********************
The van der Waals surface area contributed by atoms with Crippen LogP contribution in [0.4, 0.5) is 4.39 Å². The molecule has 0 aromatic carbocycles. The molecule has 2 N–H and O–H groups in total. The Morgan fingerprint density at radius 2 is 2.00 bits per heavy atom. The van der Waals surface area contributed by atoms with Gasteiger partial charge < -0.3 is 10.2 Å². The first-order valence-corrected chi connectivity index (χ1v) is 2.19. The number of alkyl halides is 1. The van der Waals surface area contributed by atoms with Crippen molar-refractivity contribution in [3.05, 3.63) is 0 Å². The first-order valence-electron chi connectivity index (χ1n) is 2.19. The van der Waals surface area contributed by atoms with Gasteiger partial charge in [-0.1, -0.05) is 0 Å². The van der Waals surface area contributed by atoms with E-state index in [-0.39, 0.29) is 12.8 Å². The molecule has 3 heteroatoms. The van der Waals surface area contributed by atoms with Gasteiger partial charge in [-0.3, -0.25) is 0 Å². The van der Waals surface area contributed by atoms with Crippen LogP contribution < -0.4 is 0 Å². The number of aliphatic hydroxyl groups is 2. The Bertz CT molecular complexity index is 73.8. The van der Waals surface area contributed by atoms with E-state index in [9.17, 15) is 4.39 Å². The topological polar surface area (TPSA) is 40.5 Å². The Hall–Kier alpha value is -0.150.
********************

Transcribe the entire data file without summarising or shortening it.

The van der Waals surface area contributed by atoms with Crippen LogP contribution in [0.4, 0.5) is 4.39 Å². The molecule has 0 aromatic carbocycles. The molecule has 2 N–H and O–H groups in total. The Morgan fingerprint density at radius 2 is 2.00 bits per heavy atom. The van der Waals surface area contributed by atoms with Gasteiger partial charge < -0.3 is 10.2 Å². The first-order valence-corrected chi connectivity index (χ1v) is 2.19. The number of alkyl halides is 1. The van der Waals surface area contributed by atoms with Crippen molar-refractivity contribution in [3.05, 3.63) is 0 Å². The first-order valence-electron chi connectivity index (χ1n) is 2.19. The van der Waals surface area contributed by atoms with Gasteiger partial charge in [-0.1, -0.05) is 0 Å². The van der Waals surface area contributed by atoms with E-state index in [-0.39, 0.29) is 12.8 Å². The molecule has 3 heteroatoms. The van der Waals surface area contributed by atoms with Gasteiger partial charge in [-0.3, -0.25) is 0 Å². The van der Waals surface area contributed by atoms with Crippen LogP contribution < -0.4 is 0 Å². The number of aliphatic hydroxyl groups is 2. The Bertz CT molecular complexity index is 73.8. The van der Waals surface area contributed by atoms with E-state index in [9.17, 15) is 4.39 Å². The topological polar surface area (TPSA) is 40.5 Å². The Hall–Kier alpha value is -0.150.